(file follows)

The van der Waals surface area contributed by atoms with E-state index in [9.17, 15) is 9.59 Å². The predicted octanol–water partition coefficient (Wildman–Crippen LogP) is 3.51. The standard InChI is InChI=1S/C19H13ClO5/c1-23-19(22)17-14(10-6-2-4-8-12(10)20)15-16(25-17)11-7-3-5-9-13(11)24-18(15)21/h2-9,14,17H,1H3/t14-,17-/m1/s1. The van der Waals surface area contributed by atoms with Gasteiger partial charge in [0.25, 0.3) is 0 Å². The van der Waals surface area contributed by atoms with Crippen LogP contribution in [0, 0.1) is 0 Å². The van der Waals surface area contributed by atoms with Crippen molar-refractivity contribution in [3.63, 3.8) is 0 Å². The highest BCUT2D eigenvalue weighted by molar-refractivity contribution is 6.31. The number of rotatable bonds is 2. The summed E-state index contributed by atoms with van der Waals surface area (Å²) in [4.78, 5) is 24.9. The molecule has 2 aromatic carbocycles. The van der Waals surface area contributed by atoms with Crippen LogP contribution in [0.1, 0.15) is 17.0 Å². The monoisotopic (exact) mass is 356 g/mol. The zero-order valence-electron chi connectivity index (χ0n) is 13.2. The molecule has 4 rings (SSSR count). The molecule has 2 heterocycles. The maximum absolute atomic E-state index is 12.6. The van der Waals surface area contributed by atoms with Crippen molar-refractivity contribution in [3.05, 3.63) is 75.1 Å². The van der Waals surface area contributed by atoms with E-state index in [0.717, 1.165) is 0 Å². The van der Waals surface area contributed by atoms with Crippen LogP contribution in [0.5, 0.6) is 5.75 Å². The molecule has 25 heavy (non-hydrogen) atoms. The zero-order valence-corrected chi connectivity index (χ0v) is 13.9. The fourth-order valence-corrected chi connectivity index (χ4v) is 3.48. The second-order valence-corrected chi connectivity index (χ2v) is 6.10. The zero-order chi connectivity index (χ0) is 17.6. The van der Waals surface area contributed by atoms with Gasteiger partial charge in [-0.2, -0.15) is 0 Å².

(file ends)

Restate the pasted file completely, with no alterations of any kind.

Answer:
The van der Waals surface area contributed by atoms with E-state index in [9.17, 15) is 9.59 Å². The predicted octanol–water partition coefficient (Wildman–Crippen LogP) is 3.51. The standard InChI is InChI=1S/C19H13ClO5/c1-23-19(22)17-14(10-6-2-4-8-12(10)20)15-16(25-17)11-7-3-5-9-13(11)24-18(15)21/h2-9,14,17H,1H3/t14-,17-/m1/s1. The van der Waals surface area contributed by atoms with Gasteiger partial charge in [0.25, 0.3) is 0 Å². The van der Waals surface area contributed by atoms with Crippen LogP contribution in [0, 0.1) is 0 Å². The van der Waals surface area contributed by atoms with Crippen molar-refractivity contribution in [3.63, 3.8) is 0 Å². The highest BCUT2D eigenvalue weighted by molar-refractivity contribution is 6.31. The number of rotatable bonds is 2. The summed E-state index contributed by atoms with van der Waals surface area (Å²) in [4.78, 5) is 24.9. The molecule has 2 aromatic carbocycles. The van der Waals surface area contributed by atoms with Crippen LogP contribution in [0.1, 0.15) is 17.0 Å². The monoisotopic (exact) mass is 356 g/mol. The zero-order valence-electron chi connectivity index (χ0n) is 13.2. The molecule has 4 rings (SSSR count). The molecule has 2 heterocycles. The maximum absolute atomic E-state index is 12.6. The van der Waals surface area contributed by atoms with Crippen molar-refractivity contribution in [3.05, 3.63) is 75.1 Å². The van der Waals surface area contributed by atoms with E-state index in [0.717, 1.165) is 0 Å². The van der Waals surface area contributed by atoms with Crippen LogP contribution in [0.5, 0.6) is 5.75 Å². The molecule has 25 heavy (non-hydrogen) atoms. The zero-order valence-corrected chi connectivity index (χ0v) is 13.9. The fourth-order valence-corrected chi connectivity index (χ4v) is 3.48. The second-order valence-corrected chi connectivity index (χ2v) is 6.10. The zero-order chi connectivity index (χ0) is 17.6. The van der Waals surface area contributed by atoms with Gasteiger partial charge in [-0.2, -0.15) is 0 Å².